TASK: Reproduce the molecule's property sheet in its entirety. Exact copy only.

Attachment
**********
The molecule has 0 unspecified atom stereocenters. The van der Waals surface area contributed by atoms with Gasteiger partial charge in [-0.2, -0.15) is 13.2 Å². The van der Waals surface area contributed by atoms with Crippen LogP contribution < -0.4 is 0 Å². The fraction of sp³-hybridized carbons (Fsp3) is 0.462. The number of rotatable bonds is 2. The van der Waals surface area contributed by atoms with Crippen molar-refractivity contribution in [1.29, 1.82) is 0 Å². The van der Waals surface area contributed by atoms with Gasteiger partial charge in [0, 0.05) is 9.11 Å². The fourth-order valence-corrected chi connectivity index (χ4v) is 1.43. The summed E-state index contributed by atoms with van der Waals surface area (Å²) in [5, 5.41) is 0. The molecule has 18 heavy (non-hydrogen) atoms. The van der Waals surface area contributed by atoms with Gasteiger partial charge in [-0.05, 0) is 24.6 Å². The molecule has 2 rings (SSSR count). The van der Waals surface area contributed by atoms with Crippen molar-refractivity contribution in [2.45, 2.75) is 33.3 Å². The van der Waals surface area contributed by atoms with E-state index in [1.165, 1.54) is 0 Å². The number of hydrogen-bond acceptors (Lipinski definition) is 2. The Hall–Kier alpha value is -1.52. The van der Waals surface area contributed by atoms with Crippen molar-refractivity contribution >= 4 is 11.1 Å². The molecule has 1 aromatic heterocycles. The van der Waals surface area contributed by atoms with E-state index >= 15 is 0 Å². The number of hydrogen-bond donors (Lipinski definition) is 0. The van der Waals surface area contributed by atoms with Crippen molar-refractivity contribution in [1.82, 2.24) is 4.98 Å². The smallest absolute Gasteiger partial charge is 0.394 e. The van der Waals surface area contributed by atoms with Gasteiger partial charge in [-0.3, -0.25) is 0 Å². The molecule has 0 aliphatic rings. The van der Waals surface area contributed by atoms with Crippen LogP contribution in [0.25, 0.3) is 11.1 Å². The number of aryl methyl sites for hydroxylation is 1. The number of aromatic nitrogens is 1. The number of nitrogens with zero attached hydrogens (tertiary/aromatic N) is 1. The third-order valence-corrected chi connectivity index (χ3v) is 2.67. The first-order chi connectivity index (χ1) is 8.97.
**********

The molecule has 0 unspecified atom stereocenters. The van der Waals surface area contributed by atoms with Gasteiger partial charge in [-0.2, -0.15) is 13.2 Å². The van der Waals surface area contributed by atoms with Crippen LogP contribution < -0.4 is 0 Å². The fraction of sp³-hybridized carbons (Fsp3) is 0.462. The number of rotatable bonds is 2. The van der Waals surface area contributed by atoms with Crippen molar-refractivity contribution in [1.29, 1.82) is 0 Å². The van der Waals surface area contributed by atoms with Gasteiger partial charge in [0, 0.05) is 9.11 Å². The fourth-order valence-corrected chi connectivity index (χ4v) is 1.43. The summed E-state index contributed by atoms with van der Waals surface area (Å²) in [5, 5.41) is 0. The molecule has 18 heavy (non-hydrogen) atoms. The van der Waals surface area contributed by atoms with Gasteiger partial charge in [-0.05, 0) is 24.6 Å². The molecule has 2 rings (SSSR count). The van der Waals surface area contributed by atoms with Crippen molar-refractivity contribution in [2.45, 2.75) is 33.3 Å². The van der Waals surface area contributed by atoms with E-state index in [1.165, 1.54) is 0 Å². The number of hydrogen-bond acceptors (Lipinski definition) is 2. The Hall–Kier alpha value is -1.52. The van der Waals surface area contributed by atoms with Crippen molar-refractivity contribution >= 4 is 11.1 Å². The molecule has 1 aromatic heterocycles. The van der Waals surface area contributed by atoms with E-state index >= 15 is 0 Å². The number of hydrogen-bond donors (Lipinski definition) is 0. The van der Waals surface area contributed by atoms with Crippen molar-refractivity contribution in [1.82, 2.24) is 4.98 Å². The smallest absolute Gasteiger partial charge is 0.394 e. The van der Waals surface area contributed by atoms with Gasteiger partial charge in [-0.3, -0.25) is 0 Å². The molecule has 0 aliphatic rings. The van der Waals surface area contributed by atoms with Crippen LogP contribution in [0.25, 0.3) is 11.1 Å². The number of aryl methyl sites for hydroxylation is 1. The number of aromatic nitrogens is 1. The number of nitrogens with zero attached hydrogens (tertiary/aromatic N) is 1. The third-order valence-corrected chi connectivity index (χ3v) is 2.67. The first-order chi connectivity index (χ1) is 8.97.